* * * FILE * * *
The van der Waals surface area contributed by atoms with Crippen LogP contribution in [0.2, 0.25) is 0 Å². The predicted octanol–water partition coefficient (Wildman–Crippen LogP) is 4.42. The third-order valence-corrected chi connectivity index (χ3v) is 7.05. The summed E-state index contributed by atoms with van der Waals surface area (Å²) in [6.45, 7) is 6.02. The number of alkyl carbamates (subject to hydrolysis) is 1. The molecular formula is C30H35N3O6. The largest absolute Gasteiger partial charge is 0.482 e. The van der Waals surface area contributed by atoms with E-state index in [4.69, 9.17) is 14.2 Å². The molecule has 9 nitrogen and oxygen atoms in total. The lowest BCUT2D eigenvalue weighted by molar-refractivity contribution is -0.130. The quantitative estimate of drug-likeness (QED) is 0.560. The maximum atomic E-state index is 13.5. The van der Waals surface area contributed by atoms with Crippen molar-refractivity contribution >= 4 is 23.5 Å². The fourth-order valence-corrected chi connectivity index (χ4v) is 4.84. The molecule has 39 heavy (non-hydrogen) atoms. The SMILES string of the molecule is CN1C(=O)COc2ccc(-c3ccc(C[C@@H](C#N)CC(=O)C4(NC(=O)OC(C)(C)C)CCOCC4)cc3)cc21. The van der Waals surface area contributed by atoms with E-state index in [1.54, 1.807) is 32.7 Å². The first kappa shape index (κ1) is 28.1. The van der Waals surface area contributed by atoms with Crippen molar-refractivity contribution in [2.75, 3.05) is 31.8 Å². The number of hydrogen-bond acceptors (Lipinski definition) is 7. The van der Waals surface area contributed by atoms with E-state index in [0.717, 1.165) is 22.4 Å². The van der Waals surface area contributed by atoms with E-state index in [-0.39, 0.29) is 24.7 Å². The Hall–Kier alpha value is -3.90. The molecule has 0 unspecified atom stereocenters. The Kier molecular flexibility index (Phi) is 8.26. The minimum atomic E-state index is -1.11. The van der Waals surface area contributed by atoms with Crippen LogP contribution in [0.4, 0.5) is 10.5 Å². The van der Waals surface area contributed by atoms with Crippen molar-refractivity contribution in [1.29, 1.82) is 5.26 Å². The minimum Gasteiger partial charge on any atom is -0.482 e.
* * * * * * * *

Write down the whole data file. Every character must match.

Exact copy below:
The van der Waals surface area contributed by atoms with Crippen LogP contribution in [0.2, 0.25) is 0 Å². The predicted octanol–water partition coefficient (Wildman–Crippen LogP) is 4.42. The third-order valence-corrected chi connectivity index (χ3v) is 7.05. The summed E-state index contributed by atoms with van der Waals surface area (Å²) in [6.45, 7) is 6.02. The number of alkyl carbamates (subject to hydrolysis) is 1. The molecular formula is C30H35N3O6. The largest absolute Gasteiger partial charge is 0.482 e. The van der Waals surface area contributed by atoms with E-state index in [4.69, 9.17) is 14.2 Å². The molecule has 9 nitrogen and oxygen atoms in total. The lowest BCUT2D eigenvalue weighted by molar-refractivity contribution is -0.130. The quantitative estimate of drug-likeness (QED) is 0.560. The maximum atomic E-state index is 13.5. The van der Waals surface area contributed by atoms with Crippen molar-refractivity contribution >= 4 is 23.5 Å². The fourth-order valence-corrected chi connectivity index (χ4v) is 4.84. The molecule has 39 heavy (non-hydrogen) atoms. The SMILES string of the molecule is CN1C(=O)COc2ccc(-c3ccc(C[C@@H](C#N)CC(=O)C4(NC(=O)OC(C)(C)C)CCOCC4)cc3)cc21. The van der Waals surface area contributed by atoms with E-state index in [1.54, 1.807) is 32.7 Å². The first kappa shape index (κ1) is 28.1. The van der Waals surface area contributed by atoms with Crippen molar-refractivity contribution in [2.75, 3.05) is 31.8 Å². The number of hydrogen-bond acceptors (Lipinski definition) is 7. The van der Waals surface area contributed by atoms with E-state index in [0.717, 1.165) is 22.4 Å². The van der Waals surface area contributed by atoms with E-state index in [-0.39, 0.29) is 24.7 Å². The Hall–Kier alpha value is -3.90. The molecule has 0 unspecified atom stereocenters. The Kier molecular flexibility index (Phi) is 8.26. The minimum atomic E-state index is -1.11. The van der Waals surface area contributed by atoms with Crippen LogP contribution in [0.4, 0.5) is 10.5 Å². The van der Waals surface area contributed by atoms with Crippen molar-refractivity contribution in [1.29, 1.82) is 5.26 Å². The minimum Gasteiger partial charge on any atom is -0.482 e.